Updated: 02/27/2019 by Computer Hope

The ImageMagick wizard mascot.ImageMagick is an open-source suite of command line tools for manipulating digital images. It is useful for batch processing a large number of images, or to quickly perform precise image modification tasks.

ImageMagick can be downloaded from its official website,


Development of ImageMagick began in 1987, authored by software engineer John Cristy. Today, ImageMagick is a default component of many Linux and BSD operating systems, and is freely available for Microsoft Windows, macOS, and iOS.

Features and tools

ImageMagick's features are divided into individual tools, each with their own command.

Command Description
animate Display an image sequence as an animation.
compare Analyze two images, and visualize mathematical differences between them.
composite Compose one image over another with variable transparency to create a composite image.
conjure Interpret and execute scripts written in MSL, the Magick Scripting Language.
convert Convert images from one file format to another. This tool can also blur, crop, despeckle, dither, and otherwise modify the content of an image.
display A simple image viewer.
identify Display the image dimensions, quality, and other image metadata.
import Capture the screen to an image file.
mogrify Modify an image. Similar to convert, but overwrites the original image.
montage Create an image composed of smaller images. This command can be used to create a single image containing thumbnails of many images.
stream Process image data and store it to a file as it is being streamed from an input source. Useful for situations with slow data streams, or very large images whose data processing should begin before the entire image is stored.

In version 7 of ImageMagick, these tools can be accessed with the magick command, for example magick compare. Also, the script interpreter can be accessed with magick-script.

The commands animate, display, and import require an X server (the X Window System) to function. If you're not using Linux or BSD, you can run these commands on macOS with XQuartz, or on Microsoft Windows with VcXsrv.

Example commands

The following are sample commands you can use with ImageMagick.

Example 1: Resize image, specify image quality

 convert myimage.jpg -resize 25% -quality 92 output1.jpg

Reduce the image size by 25%, and save it at 92% image quality, as the file output1.jpg.

input.jpg output1.jpg
Input: Computer Hope logo, 200 x 200 pixels. Output2: Computer Hope logo, 50 x 50 pixels.

Example 2: Scale and rotate image data

 convert input.jpg -distort SRT .5,135 output2.jpg

Use the -distort SRT (scale, rotate, translate) distortion type to scale the image 50%, and rotate it 135 degrees clockwise. The dimensions of the final image remain the same, padded with the default color white.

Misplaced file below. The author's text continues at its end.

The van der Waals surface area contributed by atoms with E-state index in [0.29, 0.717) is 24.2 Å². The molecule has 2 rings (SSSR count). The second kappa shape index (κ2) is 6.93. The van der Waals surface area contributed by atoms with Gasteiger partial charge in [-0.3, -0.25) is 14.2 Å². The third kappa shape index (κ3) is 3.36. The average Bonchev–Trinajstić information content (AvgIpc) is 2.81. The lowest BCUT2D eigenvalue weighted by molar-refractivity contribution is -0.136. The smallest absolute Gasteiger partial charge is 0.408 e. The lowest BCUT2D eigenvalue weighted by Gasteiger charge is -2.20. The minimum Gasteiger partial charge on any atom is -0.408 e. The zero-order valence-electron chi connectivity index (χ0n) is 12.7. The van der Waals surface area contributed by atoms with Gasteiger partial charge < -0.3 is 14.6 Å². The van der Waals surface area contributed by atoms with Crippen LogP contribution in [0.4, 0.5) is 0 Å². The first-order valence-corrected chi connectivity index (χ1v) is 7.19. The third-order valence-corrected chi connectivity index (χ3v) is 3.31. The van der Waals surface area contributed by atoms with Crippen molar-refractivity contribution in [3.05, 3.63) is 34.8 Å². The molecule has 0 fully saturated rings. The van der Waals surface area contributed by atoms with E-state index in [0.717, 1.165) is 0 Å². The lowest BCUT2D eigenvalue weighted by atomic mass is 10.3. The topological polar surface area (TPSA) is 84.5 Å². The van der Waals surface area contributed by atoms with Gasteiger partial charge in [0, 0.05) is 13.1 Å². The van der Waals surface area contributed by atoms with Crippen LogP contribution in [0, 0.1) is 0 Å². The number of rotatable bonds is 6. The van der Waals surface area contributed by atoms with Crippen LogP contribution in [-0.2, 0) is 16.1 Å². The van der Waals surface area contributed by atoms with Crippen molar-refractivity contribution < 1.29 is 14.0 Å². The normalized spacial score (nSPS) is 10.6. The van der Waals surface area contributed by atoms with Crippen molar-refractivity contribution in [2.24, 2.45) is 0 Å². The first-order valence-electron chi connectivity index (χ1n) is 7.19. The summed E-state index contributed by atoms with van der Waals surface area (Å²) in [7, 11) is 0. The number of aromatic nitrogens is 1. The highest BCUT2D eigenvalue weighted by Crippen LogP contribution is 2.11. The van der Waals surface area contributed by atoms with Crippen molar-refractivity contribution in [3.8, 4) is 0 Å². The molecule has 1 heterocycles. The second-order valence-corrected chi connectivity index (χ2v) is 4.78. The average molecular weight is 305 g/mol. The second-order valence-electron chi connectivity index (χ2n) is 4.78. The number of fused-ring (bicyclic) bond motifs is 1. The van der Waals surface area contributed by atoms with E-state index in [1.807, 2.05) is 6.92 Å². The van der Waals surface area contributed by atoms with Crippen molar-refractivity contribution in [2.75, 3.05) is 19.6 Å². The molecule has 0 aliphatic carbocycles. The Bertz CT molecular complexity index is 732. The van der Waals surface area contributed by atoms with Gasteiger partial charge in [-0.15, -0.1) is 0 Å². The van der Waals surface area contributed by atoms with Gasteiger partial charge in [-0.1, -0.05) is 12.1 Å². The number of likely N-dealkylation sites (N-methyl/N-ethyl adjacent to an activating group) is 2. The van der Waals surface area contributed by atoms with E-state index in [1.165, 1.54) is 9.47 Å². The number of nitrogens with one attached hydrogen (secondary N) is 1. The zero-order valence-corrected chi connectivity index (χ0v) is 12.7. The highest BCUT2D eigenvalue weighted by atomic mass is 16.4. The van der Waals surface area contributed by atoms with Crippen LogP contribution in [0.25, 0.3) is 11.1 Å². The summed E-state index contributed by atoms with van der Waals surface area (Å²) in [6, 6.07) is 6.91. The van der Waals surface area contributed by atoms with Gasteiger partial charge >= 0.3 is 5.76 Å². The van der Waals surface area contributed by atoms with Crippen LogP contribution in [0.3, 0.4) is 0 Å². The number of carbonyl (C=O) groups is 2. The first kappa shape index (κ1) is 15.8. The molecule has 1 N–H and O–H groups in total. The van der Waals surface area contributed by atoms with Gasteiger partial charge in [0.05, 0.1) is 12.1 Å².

input.jpg output2.jpg
Input: Computer Hope logo, 200 x 200 pixels. Output 2: Computer Hope logo, 200 x 200 pixels, image contents scaled 50% and rotated 139 degrees clockwise.

Example 3: Add a swirl effect, resize

 convert input.jpg -swirl 720 -resize 120% output3.jpg

Swirl the image 720 degrees and resize it to 120%.

input.jpg output3.jpg
Input: Computer Hope logo, 200 x 200 pixels. Output 3: Computer Hope logo, 240 x 240 pixels, swirled 720 degrees.

Example 4: Create a montage of image thumbnails

 montage -label '%f' input.jpg output*.jpg -frame 3 -background '#2B81EE' montage.jpg

Create an image with thumbnails of input.jpg and all output images (using the wildcard *). The options specify a file name label, a frame of 3 pixels, a blue background color, and the output file name montage.jpg. Each thumbnail is scaled differently.

Montage: The input image, and three output images, displayed with file names, in a single image.

Example 5: View file metadata

 identify *.jpg

Display file data for all jpg images in the current directory.

 input.jpg[1] JPEG 200x200 200x200+0+0 8-bit sRGB 17.5KB 0.000u 0:00.000
 montage.jpg[3] JPEG 268x296 268x296+0+0 8-bit sRGB 26.1KB 0.000u 0:00.000
 output1.jpg[4] JPEG 50x50 50x50+0+0 8-bit sRGB 2.99KB 0.000u 0:00.000
 output2.jpg[5] JPEG 200x200 100x100+0+0 8-bit sRGB 10.4KB 0.000u 0:00.000
 output3.jpg[6] JPEG 240x240 240x240+0+0 8-bit sRGB 37.1KB 0.000u 0:00.000

Documentation and additional information

ImageMagick documentation, including extensive examples, can be found at

2016 Vulnerability

In 2016, major security vulnerabilities were discovered in the way ImageMagick processes file names. Nicknamed "ImageTragick," these security holes potentially allowed RCE (remote code execution) by an attacker on the server. Thousands of websites were affected, but the vulnerabilities were quickly mitigated and patched.

A complete list of CVEs for ImageMagic can be found at

Command line, Digital image, Script, Software terms